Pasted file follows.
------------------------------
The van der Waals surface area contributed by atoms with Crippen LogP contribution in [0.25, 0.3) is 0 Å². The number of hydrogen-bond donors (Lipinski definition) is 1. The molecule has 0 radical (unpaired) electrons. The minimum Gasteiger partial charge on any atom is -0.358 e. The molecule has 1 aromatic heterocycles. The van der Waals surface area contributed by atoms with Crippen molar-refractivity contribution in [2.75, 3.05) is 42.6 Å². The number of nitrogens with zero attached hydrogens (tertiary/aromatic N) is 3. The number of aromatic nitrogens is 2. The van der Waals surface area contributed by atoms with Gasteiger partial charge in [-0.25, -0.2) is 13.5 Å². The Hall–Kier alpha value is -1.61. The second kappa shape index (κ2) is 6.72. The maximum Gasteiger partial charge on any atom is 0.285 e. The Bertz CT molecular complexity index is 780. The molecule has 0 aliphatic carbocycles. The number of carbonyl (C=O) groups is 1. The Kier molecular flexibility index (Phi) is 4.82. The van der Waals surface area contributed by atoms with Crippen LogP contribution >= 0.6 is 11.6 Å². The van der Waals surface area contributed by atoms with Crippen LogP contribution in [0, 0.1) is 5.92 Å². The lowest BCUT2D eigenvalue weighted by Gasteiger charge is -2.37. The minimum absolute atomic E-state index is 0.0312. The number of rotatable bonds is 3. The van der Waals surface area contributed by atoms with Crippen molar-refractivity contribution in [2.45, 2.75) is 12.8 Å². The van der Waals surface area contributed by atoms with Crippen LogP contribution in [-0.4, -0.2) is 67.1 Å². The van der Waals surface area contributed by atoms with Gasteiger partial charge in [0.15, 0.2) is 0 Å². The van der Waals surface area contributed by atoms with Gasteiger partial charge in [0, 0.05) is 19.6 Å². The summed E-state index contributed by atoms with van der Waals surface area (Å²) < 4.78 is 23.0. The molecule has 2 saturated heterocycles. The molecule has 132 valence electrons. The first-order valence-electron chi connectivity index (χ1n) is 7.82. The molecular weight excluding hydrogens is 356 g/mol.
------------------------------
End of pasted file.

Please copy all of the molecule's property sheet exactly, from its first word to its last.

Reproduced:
The van der Waals surface area contributed by atoms with Crippen LogP contribution in [0.25, 0.3) is 0 Å². The number of hydrogen-bond donors (Lipinski definition) is 1. The molecule has 0 radical (unpaired) electrons. The minimum Gasteiger partial charge on any atom is -0.358 e. The molecule has 1 aromatic heterocycles. The van der Waals surface area contributed by atoms with Crippen molar-refractivity contribution in [2.75, 3.05) is 42.6 Å². The number of nitrogens with zero attached hydrogens (tertiary/aromatic N) is 3. The number of aromatic nitrogens is 2. The van der Waals surface area contributed by atoms with Gasteiger partial charge in [-0.25, -0.2) is 13.5 Å². The Hall–Kier alpha value is -1.61. The second kappa shape index (κ2) is 6.72. The maximum Gasteiger partial charge on any atom is 0.285 e. The Bertz CT molecular complexity index is 780. The molecule has 0 aliphatic carbocycles. The number of carbonyl (C=O) groups is 1. The Kier molecular flexibility index (Phi) is 4.82. The van der Waals surface area contributed by atoms with Crippen LogP contribution >= 0.6 is 11.6 Å². The van der Waals surface area contributed by atoms with Crippen LogP contribution in [0, 0.1) is 5.92 Å². The lowest BCUT2D eigenvalue weighted by Gasteiger charge is -2.37. The minimum absolute atomic E-state index is 0.0312. The number of rotatable bonds is 3. The van der Waals surface area contributed by atoms with Crippen molar-refractivity contribution in [2.45, 2.75) is 12.8 Å². The van der Waals surface area contributed by atoms with Crippen LogP contribution in [-0.4, -0.2) is 67.1 Å². The van der Waals surface area contributed by atoms with Gasteiger partial charge in [0.15, 0.2) is 0 Å². The van der Waals surface area contributed by atoms with Gasteiger partial charge in [0, 0.05) is 19.6 Å². The summed E-state index contributed by atoms with van der Waals surface area (Å²) < 4.78 is 23.0. The molecule has 2 saturated heterocycles. The molecule has 132 valence electrons. The first-order valence-electron chi connectivity index (χ1n) is 7.82. The molecular weight excluding hydrogens is 356 g/mol.